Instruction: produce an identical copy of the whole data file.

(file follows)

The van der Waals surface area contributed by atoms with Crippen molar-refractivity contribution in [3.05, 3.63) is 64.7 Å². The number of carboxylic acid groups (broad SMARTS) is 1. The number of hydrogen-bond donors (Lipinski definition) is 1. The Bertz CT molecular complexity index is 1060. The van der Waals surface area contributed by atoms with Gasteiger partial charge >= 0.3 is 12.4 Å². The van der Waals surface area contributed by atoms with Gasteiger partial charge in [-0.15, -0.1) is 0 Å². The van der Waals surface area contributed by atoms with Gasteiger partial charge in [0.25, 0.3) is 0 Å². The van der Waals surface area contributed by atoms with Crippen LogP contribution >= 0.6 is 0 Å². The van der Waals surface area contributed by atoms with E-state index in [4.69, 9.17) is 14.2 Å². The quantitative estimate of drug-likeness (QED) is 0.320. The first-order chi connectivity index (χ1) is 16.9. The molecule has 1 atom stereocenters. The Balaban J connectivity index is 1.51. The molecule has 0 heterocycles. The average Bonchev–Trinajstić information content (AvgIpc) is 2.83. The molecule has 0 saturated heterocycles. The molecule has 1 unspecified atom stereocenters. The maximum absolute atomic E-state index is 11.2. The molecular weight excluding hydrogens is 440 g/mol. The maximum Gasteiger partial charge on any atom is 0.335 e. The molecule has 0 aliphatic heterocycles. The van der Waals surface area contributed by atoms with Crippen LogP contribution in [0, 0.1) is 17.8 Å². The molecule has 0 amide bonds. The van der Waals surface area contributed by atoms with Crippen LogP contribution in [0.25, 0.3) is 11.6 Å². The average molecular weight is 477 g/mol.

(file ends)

The van der Waals surface area contributed by atoms with Crippen molar-refractivity contribution in [3.05, 3.63) is 64.7 Å². The number of carboxylic acid groups (broad SMARTS) is 1. The number of hydrogen-bond donors (Lipinski definition) is 1. The Bertz CT molecular complexity index is 1060. The van der Waals surface area contributed by atoms with Gasteiger partial charge >= 0.3 is 12.4 Å². The van der Waals surface area contributed by atoms with Gasteiger partial charge in [-0.15, -0.1) is 0 Å². The van der Waals surface area contributed by atoms with Gasteiger partial charge in [0.25, 0.3) is 0 Å². The van der Waals surface area contributed by atoms with Crippen LogP contribution >= 0.6 is 0 Å². The van der Waals surface area contributed by atoms with E-state index in [4.69, 9.17) is 14.2 Å². The quantitative estimate of drug-likeness (QED) is 0.320. The first-order chi connectivity index (χ1) is 16.9. The molecule has 1 atom stereocenters. The Balaban J connectivity index is 1.51. The molecule has 0 heterocycles. The average Bonchev–Trinajstić information content (AvgIpc) is 2.83. The molecule has 0 saturated heterocycles. The molecule has 1 unspecified atom stereocenters. The maximum absolute atomic E-state index is 11.2. The molecular weight excluding hydrogens is 440 g/mol. The maximum Gasteiger partial charge on any atom is 0.335 e. The molecule has 0 aliphatic heterocycles. The van der Waals surface area contributed by atoms with Crippen LogP contribution in [0, 0.1) is 17.8 Å². The molecule has 0 amide bonds. The van der Waals surface area contributed by atoms with Crippen LogP contribution in [0.25, 0.3) is 11.6 Å². The average molecular weight is 477 g/mol.